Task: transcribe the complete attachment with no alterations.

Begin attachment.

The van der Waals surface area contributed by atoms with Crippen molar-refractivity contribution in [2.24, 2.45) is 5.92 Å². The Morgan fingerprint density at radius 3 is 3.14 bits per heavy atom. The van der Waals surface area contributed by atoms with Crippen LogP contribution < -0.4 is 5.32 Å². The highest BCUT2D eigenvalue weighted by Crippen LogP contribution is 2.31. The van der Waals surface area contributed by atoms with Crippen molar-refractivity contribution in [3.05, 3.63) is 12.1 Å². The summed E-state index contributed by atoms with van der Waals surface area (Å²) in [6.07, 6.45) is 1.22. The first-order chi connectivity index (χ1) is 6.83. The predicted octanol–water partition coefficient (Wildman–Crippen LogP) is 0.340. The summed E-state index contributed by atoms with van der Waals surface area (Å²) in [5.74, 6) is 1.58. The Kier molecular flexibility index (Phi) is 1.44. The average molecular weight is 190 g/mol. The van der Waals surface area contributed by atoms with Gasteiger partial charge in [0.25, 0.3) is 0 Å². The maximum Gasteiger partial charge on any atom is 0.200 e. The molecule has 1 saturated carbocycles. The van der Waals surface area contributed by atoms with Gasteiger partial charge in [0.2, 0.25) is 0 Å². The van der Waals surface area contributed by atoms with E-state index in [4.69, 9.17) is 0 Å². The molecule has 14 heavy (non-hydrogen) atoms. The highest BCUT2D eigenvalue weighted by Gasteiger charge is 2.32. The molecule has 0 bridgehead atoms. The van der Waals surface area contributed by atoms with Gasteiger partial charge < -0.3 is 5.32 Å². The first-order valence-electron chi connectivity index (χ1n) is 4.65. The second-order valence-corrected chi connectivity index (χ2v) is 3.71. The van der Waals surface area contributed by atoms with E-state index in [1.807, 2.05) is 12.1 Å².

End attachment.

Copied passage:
The van der Waals surface area contributed by atoms with Crippen molar-refractivity contribution in [2.24, 2.45) is 5.92 Å². The Morgan fingerprint density at radius 3 is 3.14 bits per heavy atom. The van der Waals surface area contributed by atoms with Crippen LogP contribution < -0.4 is 5.32 Å². The highest BCUT2D eigenvalue weighted by Crippen LogP contribution is 2.31. The van der Waals surface area contributed by atoms with Crippen molar-refractivity contribution in [3.05, 3.63) is 12.1 Å². The summed E-state index contributed by atoms with van der Waals surface area (Å²) in [6.07, 6.45) is 1.22. The first-order chi connectivity index (χ1) is 6.83. The predicted octanol–water partition coefficient (Wildman–Crippen LogP) is 0.340. The summed E-state index contributed by atoms with van der Waals surface area (Å²) in [5.74, 6) is 1.58. The Kier molecular flexibility index (Phi) is 1.44. The average molecular weight is 190 g/mol. The van der Waals surface area contributed by atoms with Gasteiger partial charge in [0.25, 0.3) is 0 Å². The maximum Gasteiger partial charge on any atom is 0.200 e. The molecule has 1 saturated carbocycles. The van der Waals surface area contributed by atoms with Gasteiger partial charge in [0.2, 0.25) is 0 Å². The van der Waals surface area contributed by atoms with E-state index in [4.69, 9.17) is 0 Å². The molecule has 14 heavy (non-hydrogen) atoms. The highest BCUT2D eigenvalue weighted by Gasteiger charge is 2.32. The molecule has 0 bridgehead atoms. The van der Waals surface area contributed by atoms with Gasteiger partial charge < -0.3 is 5.32 Å². The first-order valence-electron chi connectivity index (χ1n) is 4.65. The second-order valence-corrected chi connectivity index (χ2v) is 3.71. The van der Waals surface area contributed by atoms with E-state index in [1.807, 2.05) is 12.1 Å².